Sailing / Yachting Training

If you plan to sail your own boat or join a crew you will need the necessary skills and know-how. This means knowing every inch of your boat and how to handle her, understanding the importance of safety and preparing for all emergencies, reading the weather, learning to navigate and knowing essential boat maintenance. A lot of clubs and charters offer sailing courses to get you underway or tighten up your skills. If you join a club there will be regular activities to keep your skills honed throughout the year.

You don’t need a lot of fitness to man a boat but it can be more challenging than you think. Particularly if you’re climbing to fix sails, tying ropes, making repair jobs or battling rough seas. The more agile and fit you are will make the tasks easier. Plus the additional activities such as swimming, snorkeling, hiking ashore, diving or kayaking can also take their toll.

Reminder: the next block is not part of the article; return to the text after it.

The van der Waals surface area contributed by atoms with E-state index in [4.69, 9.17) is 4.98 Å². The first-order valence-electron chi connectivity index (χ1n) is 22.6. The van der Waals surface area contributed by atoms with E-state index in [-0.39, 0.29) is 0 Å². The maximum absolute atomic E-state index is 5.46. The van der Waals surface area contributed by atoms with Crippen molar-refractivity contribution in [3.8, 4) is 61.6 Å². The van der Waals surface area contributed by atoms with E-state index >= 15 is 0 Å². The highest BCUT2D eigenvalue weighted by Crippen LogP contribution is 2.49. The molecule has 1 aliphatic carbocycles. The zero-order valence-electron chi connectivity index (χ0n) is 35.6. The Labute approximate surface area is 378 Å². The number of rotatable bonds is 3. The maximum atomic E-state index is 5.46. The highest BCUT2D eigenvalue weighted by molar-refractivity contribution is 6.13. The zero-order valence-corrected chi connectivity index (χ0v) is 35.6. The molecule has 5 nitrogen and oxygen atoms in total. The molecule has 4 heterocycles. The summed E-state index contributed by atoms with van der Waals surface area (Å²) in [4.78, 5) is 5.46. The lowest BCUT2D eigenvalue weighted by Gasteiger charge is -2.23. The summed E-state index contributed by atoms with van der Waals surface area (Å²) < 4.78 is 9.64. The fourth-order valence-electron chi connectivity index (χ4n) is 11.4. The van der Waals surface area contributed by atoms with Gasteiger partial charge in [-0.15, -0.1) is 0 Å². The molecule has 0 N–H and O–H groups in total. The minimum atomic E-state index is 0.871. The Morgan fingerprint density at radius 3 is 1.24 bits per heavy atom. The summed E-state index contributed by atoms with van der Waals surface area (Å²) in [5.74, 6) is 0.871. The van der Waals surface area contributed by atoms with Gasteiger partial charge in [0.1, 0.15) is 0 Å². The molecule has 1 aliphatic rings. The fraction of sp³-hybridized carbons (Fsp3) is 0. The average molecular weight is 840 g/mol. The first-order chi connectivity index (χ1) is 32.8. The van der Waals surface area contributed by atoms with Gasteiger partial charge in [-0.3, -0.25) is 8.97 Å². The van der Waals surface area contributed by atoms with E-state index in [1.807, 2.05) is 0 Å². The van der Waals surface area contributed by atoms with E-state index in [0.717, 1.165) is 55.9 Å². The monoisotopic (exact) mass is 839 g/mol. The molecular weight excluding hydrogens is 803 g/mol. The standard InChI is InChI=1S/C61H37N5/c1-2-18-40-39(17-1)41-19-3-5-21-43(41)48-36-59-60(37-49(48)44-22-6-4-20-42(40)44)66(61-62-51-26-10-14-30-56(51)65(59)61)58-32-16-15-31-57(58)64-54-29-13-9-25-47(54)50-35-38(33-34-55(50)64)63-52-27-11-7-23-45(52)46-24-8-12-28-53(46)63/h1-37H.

Sailing / Yachting Gear

Wet Weather Gear

You are guaranteed wet weather if you’re at sea whether it’s simply water spray, rogue waves or a full on storm. You will need waterproofs, rubber-soled shoes for wet decks and eyeglasses that don’t fall off. Gloves are also handy for handling ropes.


Ultimately your destination will determine exactly what personal effects to bring. If the weather is good you can usually get by during the day in light beachwear, shorts and t-shirts. Sometimes linen and towels are provided on the yachts. Space on board is limited so pack light and use things that can double up or go without washing for a few days eg. dark clothing. Early mornings and evenings can be particularly cool on the water wherever you are in the world, so pack a fleece.

Dry bags are essential companions for keeping valuables dry like keys, wallets, cameras and books. Pack insect repellent, snorkeling equipment, footwear to use walking ashore, cameras and film and reading material. Throw in a few packets of seasickness tablets as well to save you hours of discomfort.


If you’re hiring a yacht and out for more than a day you will need to stock the kitchen before you leave. Think about the kind of easy meals you can make out to sea and don’t rely on catching fish as you go. If there are villages and markets on route you can replenish your supplies but on some trips you will need to take everything. In more remote locations the local supermarkets are more costly.